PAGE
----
Australia’s women’s softball team, the Aussie Spirit, has had 11 gold medal champions in camp with them at the AIS as they prepare to pitch for an historic Olympic win in Tokyo.
The Aussie Spirit have called on the AIS Gold Medal Program to support their Olympic simulation camp at the AIS in Canberra, which has included mentoring from 11 Olympic and Paralympic gold medallists – known as the Gold Medal Ready Alumni.
The Spirit have claimed a medal at all four Olympic Games they have contested, but are leaving nothing to chance as they attempt to break-through for their very first Olympic gold in Tokyo.
The Sprit have based their two week camp at the AIS on Toyko scenario planning, including playing games at the same time as their Olympic schedule. Mental preparation has been a major focus, which is where the Gold Medal Ready program comes in.
Eleven Olympic and Paralympic champions from six different sports have immersed themselves with the Aussie Spirit squad, giving tips throughout the camp on and also throwing a few curve balls their way – like extra-long bus trips to the venue, delayed start times and shortened preparations.
Rower Kim Brennan won her Olympic gold medal in 2016 and says it took until her third Games to find the winning formula. The AIS Gold Medal Ready program, she says, is about trying to fast-track that understanding and development.
“The AIS Gold Medal Ready program is working with athletes to be in that high performance mindset when it counts,” Brennan says. “When you get to an Olympic Games, everyone’s fit, strong and good at the sport they play. The difference is that ability to have your best performance when it matters.
“So what we’re trying to do in the AIS Gold Medal Ready program is bring gold medal-winning athletes from previous Olympics to share their experiences and demystify that feeling. A gold medallist isn’t superhuman, they’re human like everyone else, but they’ve learned skills to be able to deal with pressure, stress, setbacks and adversity.”
Swimmer Stephanie Rice was 20 when she won three Olympic gold medals at the 2008 Beijing Olympics: “Sharing those lessons we’ve all learned as gold medallists with the current athletes is just invaluable. It’s important for athletes to realise others have gone through these same pressures and achieved the best result possible. So it just makes you feel more comfortable with your own insecurities, strengths and weaknesses.”
It has been 13 years since softball was on the Olympic schedule and it will be removed again after Tokyo. Aussie Spirit player Chelsea Forkin admitted, for many players, this could be a once in a lifetime shot at Olympic gold.
“That’s what we’re working on at the moment, everything’s for the gold,” Forkin said. “We’re hunting the gold, we’re always thinking about it, it’s always in the back of our minds. So I think we’ve just got to get over there and follow our processes and stick to what we know and we’ll be ready to compete.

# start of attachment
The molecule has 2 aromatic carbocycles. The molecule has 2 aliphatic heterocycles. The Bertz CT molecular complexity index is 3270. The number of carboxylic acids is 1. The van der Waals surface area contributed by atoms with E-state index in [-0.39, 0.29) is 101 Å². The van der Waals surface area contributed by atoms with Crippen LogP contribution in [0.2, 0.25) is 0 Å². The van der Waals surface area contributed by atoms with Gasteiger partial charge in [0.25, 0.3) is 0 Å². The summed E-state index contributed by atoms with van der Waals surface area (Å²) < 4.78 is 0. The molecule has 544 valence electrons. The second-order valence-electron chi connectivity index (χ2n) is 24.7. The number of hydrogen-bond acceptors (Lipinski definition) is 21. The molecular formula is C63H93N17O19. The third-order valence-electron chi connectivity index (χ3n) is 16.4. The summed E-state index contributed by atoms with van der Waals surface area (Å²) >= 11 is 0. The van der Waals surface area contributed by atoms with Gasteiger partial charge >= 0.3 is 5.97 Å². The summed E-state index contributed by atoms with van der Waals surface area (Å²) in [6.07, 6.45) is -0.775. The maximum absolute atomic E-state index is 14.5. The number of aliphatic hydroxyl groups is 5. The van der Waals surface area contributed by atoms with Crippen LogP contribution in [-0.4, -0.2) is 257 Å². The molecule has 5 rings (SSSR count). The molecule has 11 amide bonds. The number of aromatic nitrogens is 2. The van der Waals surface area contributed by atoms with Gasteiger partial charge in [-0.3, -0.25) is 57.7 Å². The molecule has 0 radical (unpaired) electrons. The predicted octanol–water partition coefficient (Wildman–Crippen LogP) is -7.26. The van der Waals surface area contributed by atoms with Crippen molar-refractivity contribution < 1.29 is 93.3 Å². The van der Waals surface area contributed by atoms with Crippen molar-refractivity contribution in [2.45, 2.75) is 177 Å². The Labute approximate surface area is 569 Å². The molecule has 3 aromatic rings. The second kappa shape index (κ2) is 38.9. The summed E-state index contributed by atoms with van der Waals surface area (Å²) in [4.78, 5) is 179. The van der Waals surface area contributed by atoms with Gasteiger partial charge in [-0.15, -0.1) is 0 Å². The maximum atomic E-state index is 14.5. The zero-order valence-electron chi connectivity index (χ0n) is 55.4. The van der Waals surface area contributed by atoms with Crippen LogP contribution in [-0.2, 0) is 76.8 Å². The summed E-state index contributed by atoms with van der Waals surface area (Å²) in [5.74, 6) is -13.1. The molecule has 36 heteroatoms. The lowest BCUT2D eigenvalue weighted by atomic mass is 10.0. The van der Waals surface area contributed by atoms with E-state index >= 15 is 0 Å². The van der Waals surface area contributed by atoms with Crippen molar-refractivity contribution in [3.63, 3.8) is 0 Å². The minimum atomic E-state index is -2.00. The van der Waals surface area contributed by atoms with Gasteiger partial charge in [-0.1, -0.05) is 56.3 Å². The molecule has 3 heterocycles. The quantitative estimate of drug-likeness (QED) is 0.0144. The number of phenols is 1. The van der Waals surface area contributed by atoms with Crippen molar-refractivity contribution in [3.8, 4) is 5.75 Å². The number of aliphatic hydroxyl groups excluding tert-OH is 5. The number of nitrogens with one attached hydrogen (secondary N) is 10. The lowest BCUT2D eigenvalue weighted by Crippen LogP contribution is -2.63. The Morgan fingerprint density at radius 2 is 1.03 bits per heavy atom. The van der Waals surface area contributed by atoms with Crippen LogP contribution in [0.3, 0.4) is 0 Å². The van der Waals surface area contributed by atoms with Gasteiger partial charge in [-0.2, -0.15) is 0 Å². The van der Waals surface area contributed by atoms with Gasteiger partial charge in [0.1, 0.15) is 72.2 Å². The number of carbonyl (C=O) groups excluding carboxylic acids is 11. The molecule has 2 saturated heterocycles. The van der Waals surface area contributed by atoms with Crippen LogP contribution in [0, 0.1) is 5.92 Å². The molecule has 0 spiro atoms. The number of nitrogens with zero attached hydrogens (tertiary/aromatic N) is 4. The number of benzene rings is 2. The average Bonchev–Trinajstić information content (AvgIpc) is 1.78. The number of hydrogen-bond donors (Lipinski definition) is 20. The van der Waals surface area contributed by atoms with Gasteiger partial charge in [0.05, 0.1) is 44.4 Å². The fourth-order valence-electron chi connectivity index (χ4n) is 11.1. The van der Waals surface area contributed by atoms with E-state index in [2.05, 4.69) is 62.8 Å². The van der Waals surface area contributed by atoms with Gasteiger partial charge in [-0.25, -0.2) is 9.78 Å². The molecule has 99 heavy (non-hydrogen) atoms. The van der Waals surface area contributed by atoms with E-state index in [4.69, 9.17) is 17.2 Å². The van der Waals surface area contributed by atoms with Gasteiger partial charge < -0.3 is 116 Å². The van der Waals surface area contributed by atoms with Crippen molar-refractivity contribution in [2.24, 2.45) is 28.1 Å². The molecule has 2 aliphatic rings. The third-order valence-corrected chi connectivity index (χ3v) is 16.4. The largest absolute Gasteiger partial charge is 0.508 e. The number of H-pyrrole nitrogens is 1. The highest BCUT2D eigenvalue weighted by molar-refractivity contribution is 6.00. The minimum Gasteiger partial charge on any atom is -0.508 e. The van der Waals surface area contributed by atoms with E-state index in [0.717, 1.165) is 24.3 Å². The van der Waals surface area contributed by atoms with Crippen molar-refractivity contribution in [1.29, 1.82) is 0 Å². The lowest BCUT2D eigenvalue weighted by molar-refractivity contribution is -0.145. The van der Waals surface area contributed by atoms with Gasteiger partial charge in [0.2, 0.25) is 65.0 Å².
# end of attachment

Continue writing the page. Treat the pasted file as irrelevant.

“It makes us really proud to be a part of the Gold Medal Ready program. It’s extremely special to have that support from those past Olympic athletes, especially because they have been so successful, they’ve won gold and they’ve invested in us.”
The 11 Olympic and Paralympic gold medallists that attended the softball camp comprised medallists at every Olympic Games since 1996, 29 Games of experience, 17 gold medals across six sports. They included Kerri Pottharst (Beach Volleyball); Suzy Corry, nee Balogh (Shooting); Kim Brennan (Rowing); Stephanie Rice (swimming), Brent Livermore (Hockey); Scott Brennan (Rowing); Juliet Haslam (Hockey); Katrina Webb (Athletics) Danielle Woodhouse (Waterpolo); Matthew Wells; and Matt Levy (Swimming).
Almost 40 former Australian gold medallists and 18 gold-medal winning coaches are now part of the Gold Medal Ready Alumni working throughout sports. Juliet Haslam, a two-time Olympic gold medallist with the Hockeyroos, says the AIS Gold Medal Ready program is a wonderful connection between current and former athletes.
“All of the Alumni know there is no easy road to an Olympic gold medal. It takes resilience, persistence, and it’s powerful for athletes to be able to hear those stories from people who have been through that, can relate and understand,” Haslam says. “From an Alumni perspective it’s fabulous to be a small part of the athlete journey, it’s an amazing feeling and it’s very rewarding.”
Already postponed because of COVID last year, Brennan said Australian athletes are saying the Tokyo Games will be “a whole new extreme” dealing with the unexpected.
“I think this is going to be a considerable advantage for our athletes, being able to practise and simulate all those permutations before they get over there to compete.”
“The spirit in this softball team is exceptional, you can just you can feel the energy and you can feel the excitement. I think an important thing that the girls are working on is the ability to maintain that spirit, whether they’re winning or losing, making sure that energy that is such a part of their team.”